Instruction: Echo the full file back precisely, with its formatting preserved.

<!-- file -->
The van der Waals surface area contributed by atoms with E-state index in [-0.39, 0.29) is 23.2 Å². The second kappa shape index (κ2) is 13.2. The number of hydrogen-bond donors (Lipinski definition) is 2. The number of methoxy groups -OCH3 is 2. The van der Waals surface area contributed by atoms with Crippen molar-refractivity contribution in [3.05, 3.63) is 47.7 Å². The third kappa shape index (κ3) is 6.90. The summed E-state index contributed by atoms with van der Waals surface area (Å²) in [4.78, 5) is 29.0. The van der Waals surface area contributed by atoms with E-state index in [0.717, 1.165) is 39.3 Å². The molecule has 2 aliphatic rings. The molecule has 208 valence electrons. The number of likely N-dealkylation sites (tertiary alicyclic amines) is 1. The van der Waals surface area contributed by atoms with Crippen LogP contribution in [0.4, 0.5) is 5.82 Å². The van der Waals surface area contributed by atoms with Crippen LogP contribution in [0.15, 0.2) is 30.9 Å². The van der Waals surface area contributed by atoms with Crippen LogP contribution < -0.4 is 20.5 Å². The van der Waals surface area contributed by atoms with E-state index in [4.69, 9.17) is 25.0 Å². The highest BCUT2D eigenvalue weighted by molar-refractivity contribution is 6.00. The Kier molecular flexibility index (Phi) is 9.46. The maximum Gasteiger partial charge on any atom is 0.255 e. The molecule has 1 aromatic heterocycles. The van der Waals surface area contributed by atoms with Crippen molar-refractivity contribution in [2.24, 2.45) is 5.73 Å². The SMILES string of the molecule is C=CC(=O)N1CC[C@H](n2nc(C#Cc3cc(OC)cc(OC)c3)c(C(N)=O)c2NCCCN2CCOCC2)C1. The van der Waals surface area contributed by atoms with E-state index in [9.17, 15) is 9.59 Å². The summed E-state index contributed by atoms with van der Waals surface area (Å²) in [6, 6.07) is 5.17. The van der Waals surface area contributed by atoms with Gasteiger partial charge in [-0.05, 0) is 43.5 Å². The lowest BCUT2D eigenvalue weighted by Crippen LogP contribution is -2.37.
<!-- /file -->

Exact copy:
The van der Waals surface area contributed by atoms with E-state index in [-0.39, 0.29) is 23.2 Å². The second kappa shape index (κ2) is 13.2. The number of hydrogen-bond donors (Lipinski definition) is 2. The number of methoxy groups -OCH3 is 2. The van der Waals surface area contributed by atoms with Crippen molar-refractivity contribution in [3.05, 3.63) is 47.7 Å². The third kappa shape index (κ3) is 6.90. The summed E-state index contributed by atoms with van der Waals surface area (Å²) in [4.78, 5) is 29.0. The van der Waals surface area contributed by atoms with E-state index in [0.717, 1.165) is 39.3 Å². The molecule has 2 aliphatic rings. The molecule has 208 valence electrons. The number of likely N-dealkylation sites (tertiary alicyclic amines) is 1. The van der Waals surface area contributed by atoms with Crippen LogP contribution in [0.4, 0.5) is 5.82 Å². The van der Waals surface area contributed by atoms with Crippen LogP contribution in [0.15, 0.2) is 30.9 Å². The van der Waals surface area contributed by atoms with Crippen LogP contribution < -0.4 is 20.5 Å². The van der Waals surface area contributed by atoms with E-state index in [4.69, 9.17) is 25.0 Å². The highest BCUT2D eigenvalue weighted by molar-refractivity contribution is 6.00. The Kier molecular flexibility index (Phi) is 9.46. The maximum Gasteiger partial charge on any atom is 0.255 e. The molecule has 1 aromatic heterocycles. The van der Waals surface area contributed by atoms with Crippen molar-refractivity contribution in [2.24, 2.45) is 5.73 Å². The SMILES string of the molecule is C=CC(=O)N1CC[C@H](n2nc(C#Cc3cc(OC)cc(OC)c3)c(C(N)=O)c2NCCCN2CCOCC2)C1. The van der Waals surface area contributed by atoms with E-state index in [9.17, 15) is 9.59 Å². The summed E-state index contributed by atoms with van der Waals surface area (Å²) in [6, 6.07) is 5.17. The van der Waals surface area contributed by atoms with Gasteiger partial charge in [-0.05, 0) is 43.5 Å². The lowest BCUT2D eigenvalue weighted by Crippen LogP contribution is -2.37.